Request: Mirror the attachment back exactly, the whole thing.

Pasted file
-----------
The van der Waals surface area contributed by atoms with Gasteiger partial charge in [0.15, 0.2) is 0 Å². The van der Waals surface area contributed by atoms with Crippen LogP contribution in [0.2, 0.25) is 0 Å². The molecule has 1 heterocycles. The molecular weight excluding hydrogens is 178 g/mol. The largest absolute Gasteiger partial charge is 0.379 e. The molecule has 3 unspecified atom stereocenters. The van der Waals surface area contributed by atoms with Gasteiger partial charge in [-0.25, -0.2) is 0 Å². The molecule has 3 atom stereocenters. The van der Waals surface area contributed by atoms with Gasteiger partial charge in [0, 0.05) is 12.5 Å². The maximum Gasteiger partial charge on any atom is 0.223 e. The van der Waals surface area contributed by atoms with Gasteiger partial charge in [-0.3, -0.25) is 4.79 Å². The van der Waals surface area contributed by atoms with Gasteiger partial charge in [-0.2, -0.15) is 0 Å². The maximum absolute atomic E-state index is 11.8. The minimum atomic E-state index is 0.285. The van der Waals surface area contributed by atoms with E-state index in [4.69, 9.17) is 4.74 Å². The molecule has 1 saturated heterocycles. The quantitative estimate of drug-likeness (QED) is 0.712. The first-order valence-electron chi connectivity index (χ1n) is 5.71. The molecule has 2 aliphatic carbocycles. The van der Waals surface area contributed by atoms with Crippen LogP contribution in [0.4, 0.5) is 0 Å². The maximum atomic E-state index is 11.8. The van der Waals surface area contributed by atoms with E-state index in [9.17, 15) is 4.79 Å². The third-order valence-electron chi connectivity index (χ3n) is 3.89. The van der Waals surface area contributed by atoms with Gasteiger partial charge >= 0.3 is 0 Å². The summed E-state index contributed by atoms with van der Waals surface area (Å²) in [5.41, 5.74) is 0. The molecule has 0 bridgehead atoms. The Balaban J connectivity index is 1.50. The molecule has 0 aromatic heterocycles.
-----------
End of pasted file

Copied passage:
The van der Waals surface area contributed by atoms with Gasteiger partial charge in [0.15, 0.2) is 0 Å². The van der Waals surface area contributed by atoms with Crippen LogP contribution in [0.2, 0.25) is 0 Å². The molecule has 1 heterocycles. The molecular weight excluding hydrogens is 178 g/mol. The largest absolute Gasteiger partial charge is 0.379 e. The molecule has 3 unspecified atom stereocenters. The van der Waals surface area contributed by atoms with Gasteiger partial charge in [-0.25, -0.2) is 0 Å². The molecule has 3 atom stereocenters. The van der Waals surface area contributed by atoms with Gasteiger partial charge in [0, 0.05) is 12.5 Å². The maximum Gasteiger partial charge on any atom is 0.223 e. The van der Waals surface area contributed by atoms with Gasteiger partial charge in [-0.3, -0.25) is 4.79 Å². The van der Waals surface area contributed by atoms with Gasteiger partial charge in [-0.2, -0.15) is 0 Å². The maximum absolute atomic E-state index is 11.8. The minimum atomic E-state index is 0.285. The van der Waals surface area contributed by atoms with E-state index in [4.69, 9.17) is 4.74 Å². The molecule has 1 saturated heterocycles. The quantitative estimate of drug-likeness (QED) is 0.712. The first-order valence-electron chi connectivity index (χ1n) is 5.71. The molecule has 2 aliphatic carbocycles. The van der Waals surface area contributed by atoms with Crippen LogP contribution in [0.4, 0.5) is 0 Å². The maximum atomic E-state index is 11.8. The van der Waals surface area contributed by atoms with E-state index in [9.17, 15) is 4.79 Å². The third-order valence-electron chi connectivity index (χ3n) is 3.89. The van der Waals surface area contributed by atoms with Gasteiger partial charge >= 0.3 is 0 Å². The summed E-state index contributed by atoms with van der Waals surface area (Å²) in [5.41, 5.74) is 0. The molecule has 0 bridgehead atoms. The Balaban J connectivity index is 1.50. The molecule has 0 aromatic heterocycles.